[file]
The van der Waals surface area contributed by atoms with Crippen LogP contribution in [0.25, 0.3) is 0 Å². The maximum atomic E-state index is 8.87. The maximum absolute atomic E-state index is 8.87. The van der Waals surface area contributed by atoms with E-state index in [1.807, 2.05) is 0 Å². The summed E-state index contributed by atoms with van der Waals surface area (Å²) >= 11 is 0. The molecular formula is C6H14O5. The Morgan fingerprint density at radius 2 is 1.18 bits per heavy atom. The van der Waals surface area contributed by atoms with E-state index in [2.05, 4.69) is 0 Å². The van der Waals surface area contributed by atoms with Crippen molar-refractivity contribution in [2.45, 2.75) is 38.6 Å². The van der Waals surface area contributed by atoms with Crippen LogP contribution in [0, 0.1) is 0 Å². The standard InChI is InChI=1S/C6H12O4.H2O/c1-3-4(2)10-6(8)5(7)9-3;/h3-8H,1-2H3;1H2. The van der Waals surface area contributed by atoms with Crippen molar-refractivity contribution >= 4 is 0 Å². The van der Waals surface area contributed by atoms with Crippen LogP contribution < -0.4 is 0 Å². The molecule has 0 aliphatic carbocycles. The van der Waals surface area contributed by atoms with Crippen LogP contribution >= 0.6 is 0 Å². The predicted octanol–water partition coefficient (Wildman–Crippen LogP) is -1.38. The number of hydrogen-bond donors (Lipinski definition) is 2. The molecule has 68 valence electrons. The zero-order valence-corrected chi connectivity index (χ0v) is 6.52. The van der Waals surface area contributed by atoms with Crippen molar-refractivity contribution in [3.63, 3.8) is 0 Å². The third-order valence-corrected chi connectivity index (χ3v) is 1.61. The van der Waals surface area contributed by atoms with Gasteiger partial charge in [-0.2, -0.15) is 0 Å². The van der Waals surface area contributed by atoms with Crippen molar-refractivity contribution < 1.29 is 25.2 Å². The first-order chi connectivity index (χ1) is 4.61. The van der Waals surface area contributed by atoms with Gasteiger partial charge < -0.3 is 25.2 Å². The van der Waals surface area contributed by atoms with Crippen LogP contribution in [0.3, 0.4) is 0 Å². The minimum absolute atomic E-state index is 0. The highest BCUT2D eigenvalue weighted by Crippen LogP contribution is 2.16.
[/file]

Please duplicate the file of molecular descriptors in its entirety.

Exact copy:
The van der Waals surface area contributed by atoms with Crippen LogP contribution in [0.25, 0.3) is 0 Å². The maximum atomic E-state index is 8.87. The maximum absolute atomic E-state index is 8.87. The van der Waals surface area contributed by atoms with E-state index in [1.807, 2.05) is 0 Å². The summed E-state index contributed by atoms with van der Waals surface area (Å²) >= 11 is 0. The molecular formula is C6H14O5. The Morgan fingerprint density at radius 2 is 1.18 bits per heavy atom. The van der Waals surface area contributed by atoms with E-state index in [2.05, 4.69) is 0 Å². The van der Waals surface area contributed by atoms with Crippen molar-refractivity contribution in [2.45, 2.75) is 38.6 Å². The van der Waals surface area contributed by atoms with Crippen LogP contribution in [0, 0.1) is 0 Å². The standard InChI is InChI=1S/C6H12O4.H2O/c1-3-4(2)10-6(8)5(7)9-3;/h3-8H,1-2H3;1H2. The van der Waals surface area contributed by atoms with Crippen molar-refractivity contribution >= 4 is 0 Å². The van der Waals surface area contributed by atoms with Crippen LogP contribution < -0.4 is 0 Å². The molecule has 0 aliphatic carbocycles. The van der Waals surface area contributed by atoms with Crippen LogP contribution >= 0.6 is 0 Å². The predicted octanol–water partition coefficient (Wildman–Crippen LogP) is -1.38. The number of hydrogen-bond donors (Lipinski definition) is 2. The molecule has 68 valence electrons. The zero-order valence-corrected chi connectivity index (χ0v) is 6.52. The van der Waals surface area contributed by atoms with Crippen molar-refractivity contribution in [3.63, 3.8) is 0 Å². The third-order valence-corrected chi connectivity index (χ3v) is 1.61. The van der Waals surface area contributed by atoms with Gasteiger partial charge in [-0.2, -0.15) is 0 Å². The van der Waals surface area contributed by atoms with Crippen molar-refractivity contribution < 1.29 is 25.2 Å². The first-order chi connectivity index (χ1) is 4.61. The van der Waals surface area contributed by atoms with Gasteiger partial charge < -0.3 is 25.2 Å². The van der Waals surface area contributed by atoms with Crippen LogP contribution in [0.3, 0.4) is 0 Å². The minimum absolute atomic E-state index is 0. The highest BCUT2D eigenvalue weighted by Crippen LogP contribution is 2.16.